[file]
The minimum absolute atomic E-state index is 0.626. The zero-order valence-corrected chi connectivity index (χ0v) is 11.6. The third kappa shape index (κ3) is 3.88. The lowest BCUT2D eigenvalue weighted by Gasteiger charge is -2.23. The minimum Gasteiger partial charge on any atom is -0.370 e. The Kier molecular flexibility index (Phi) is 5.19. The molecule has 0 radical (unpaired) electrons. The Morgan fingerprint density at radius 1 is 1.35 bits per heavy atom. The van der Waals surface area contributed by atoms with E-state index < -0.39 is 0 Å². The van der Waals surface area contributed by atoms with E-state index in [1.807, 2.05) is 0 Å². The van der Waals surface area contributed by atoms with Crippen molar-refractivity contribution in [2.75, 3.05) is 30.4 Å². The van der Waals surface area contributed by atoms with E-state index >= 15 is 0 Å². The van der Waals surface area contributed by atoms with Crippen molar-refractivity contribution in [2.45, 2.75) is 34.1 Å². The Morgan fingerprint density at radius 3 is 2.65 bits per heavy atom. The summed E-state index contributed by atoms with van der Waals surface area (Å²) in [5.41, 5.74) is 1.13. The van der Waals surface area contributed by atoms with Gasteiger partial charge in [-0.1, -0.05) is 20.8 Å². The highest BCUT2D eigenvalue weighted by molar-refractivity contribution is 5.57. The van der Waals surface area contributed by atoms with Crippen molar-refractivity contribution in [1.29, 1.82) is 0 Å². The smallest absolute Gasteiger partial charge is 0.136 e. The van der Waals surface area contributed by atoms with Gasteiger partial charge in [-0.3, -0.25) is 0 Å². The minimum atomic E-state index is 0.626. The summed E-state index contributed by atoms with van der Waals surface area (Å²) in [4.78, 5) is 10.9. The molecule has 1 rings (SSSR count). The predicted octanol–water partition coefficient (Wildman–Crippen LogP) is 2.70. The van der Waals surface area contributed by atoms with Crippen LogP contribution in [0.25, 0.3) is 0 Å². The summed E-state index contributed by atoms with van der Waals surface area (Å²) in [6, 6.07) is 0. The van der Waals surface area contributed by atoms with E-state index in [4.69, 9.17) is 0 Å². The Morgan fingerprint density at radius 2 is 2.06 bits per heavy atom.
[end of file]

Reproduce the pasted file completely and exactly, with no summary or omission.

The minimum absolute atomic E-state index is 0.626. The zero-order valence-corrected chi connectivity index (χ0v) is 11.6. The third kappa shape index (κ3) is 3.88. The lowest BCUT2D eigenvalue weighted by Gasteiger charge is -2.23. The minimum Gasteiger partial charge on any atom is -0.370 e. The Kier molecular flexibility index (Phi) is 5.19. The molecule has 0 radical (unpaired) electrons. The Morgan fingerprint density at radius 1 is 1.35 bits per heavy atom. The van der Waals surface area contributed by atoms with E-state index < -0.39 is 0 Å². The van der Waals surface area contributed by atoms with E-state index in [1.807, 2.05) is 0 Å². The van der Waals surface area contributed by atoms with Crippen molar-refractivity contribution in [2.75, 3.05) is 30.4 Å². The van der Waals surface area contributed by atoms with E-state index >= 15 is 0 Å². The van der Waals surface area contributed by atoms with Crippen molar-refractivity contribution in [2.45, 2.75) is 34.1 Å². The Morgan fingerprint density at radius 3 is 2.65 bits per heavy atom. The summed E-state index contributed by atoms with van der Waals surface area (Å²) in [5.41, 5.74) is 1.13. The van der Waals surface area contributed by atoms with Gasteiger partial charge in [-0.1, -0.05) is 20.8 Å². The highest BCUT2D eigenvalue weighted by molar-refractivity contribution is 5.57. The van der Waals surface area contributed by atoms with Crippen molar-refractivity contribution in [1.29, 1.82) is 0 Å². The smallest absolute Gasteiger partial charge is 0.136 e. The van der Waals surface area contributed by atoms with Gasteiger partial charge in [-0.3, -0.25) is 0 Å². The minimum atomic E-state index is 0.626. The summed E-state index contributed by atoms with van der Waals surface area (Å²) in [4.78, 5) is 10.9. The molecule has 1 rings (SSSR count). The predicted octanol–water partition coefficient (Wildman–Crippen LogP) is 2.70. The van der Waals surface area contributed by atoms with Crippen LogP contribution in [0.25, 0.3) is 0 Å². The summed E-state index contributed by atoms with van der Waals surface area (Å²) in [6, 6.07) is 0. The van der Waals surface area contributed by atoms with E-state index in [4.69, 9.17) is 0 Å². The Morgan fingerprint density at radius 2 is 2.06 bits per heavy atom.